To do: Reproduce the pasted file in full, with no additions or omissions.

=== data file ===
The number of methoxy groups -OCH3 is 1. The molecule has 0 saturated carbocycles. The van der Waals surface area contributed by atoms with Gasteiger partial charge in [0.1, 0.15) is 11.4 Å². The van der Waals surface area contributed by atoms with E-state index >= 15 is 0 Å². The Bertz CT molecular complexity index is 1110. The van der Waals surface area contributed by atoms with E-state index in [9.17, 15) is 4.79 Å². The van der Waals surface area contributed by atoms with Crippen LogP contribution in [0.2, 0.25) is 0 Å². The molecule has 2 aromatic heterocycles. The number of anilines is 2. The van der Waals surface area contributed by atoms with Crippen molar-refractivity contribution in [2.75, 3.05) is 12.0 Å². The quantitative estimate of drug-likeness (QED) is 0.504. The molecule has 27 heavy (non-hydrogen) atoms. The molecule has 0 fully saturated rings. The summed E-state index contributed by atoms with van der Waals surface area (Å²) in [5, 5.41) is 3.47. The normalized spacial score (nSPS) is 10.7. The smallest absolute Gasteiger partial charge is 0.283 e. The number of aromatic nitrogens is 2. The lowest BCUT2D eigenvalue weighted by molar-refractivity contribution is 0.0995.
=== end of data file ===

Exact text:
The number of methoxy groups -OCH3 is 1. The molecule has 0 saturated carbocycles. The van der Waals surface area contributed by atoms with Gasteiger partial charge in [0.1, 0.15) is 11.4 Å². The van der Waals surface area contributed by atoms with E-state index >= 15 is 0 Å². The Bertz CT molecular complexity index is 1110. The van der Waals surface area contributed by atoms with E-state index in [9.17, 15) is 4.79 Å². The van der Waals surface area contributed by atoms with Crippen LogP contribution in [0.2, 0.25) is 0 Å². The molecule has 2 aromatic heterocycles. The number of anilines is 2. The van der Waals surface area contributed by atoms with Crippen molar-refractivity contribution in [2.75, 3.05) is 12.0 Å². The quantitative estimate of drug-likeness (QED) is 0.504. The molecule has 27 heavy (non-hydrogen) atoms. The molecule has 0 fully saturated rings. The summed E-state index contributed by atoms with van der Waals surface area (Å²) in [5, 5.41) is 3.47. The normalized spacial score (nSPS) is 10.7. The smallest absolute Gasteiger partial charge is 0.283 e. The number of aromatic nitrogens is 2. The lowest BCUT2D eigenvalue weighted by molar-refractivity contribution is 0.0995.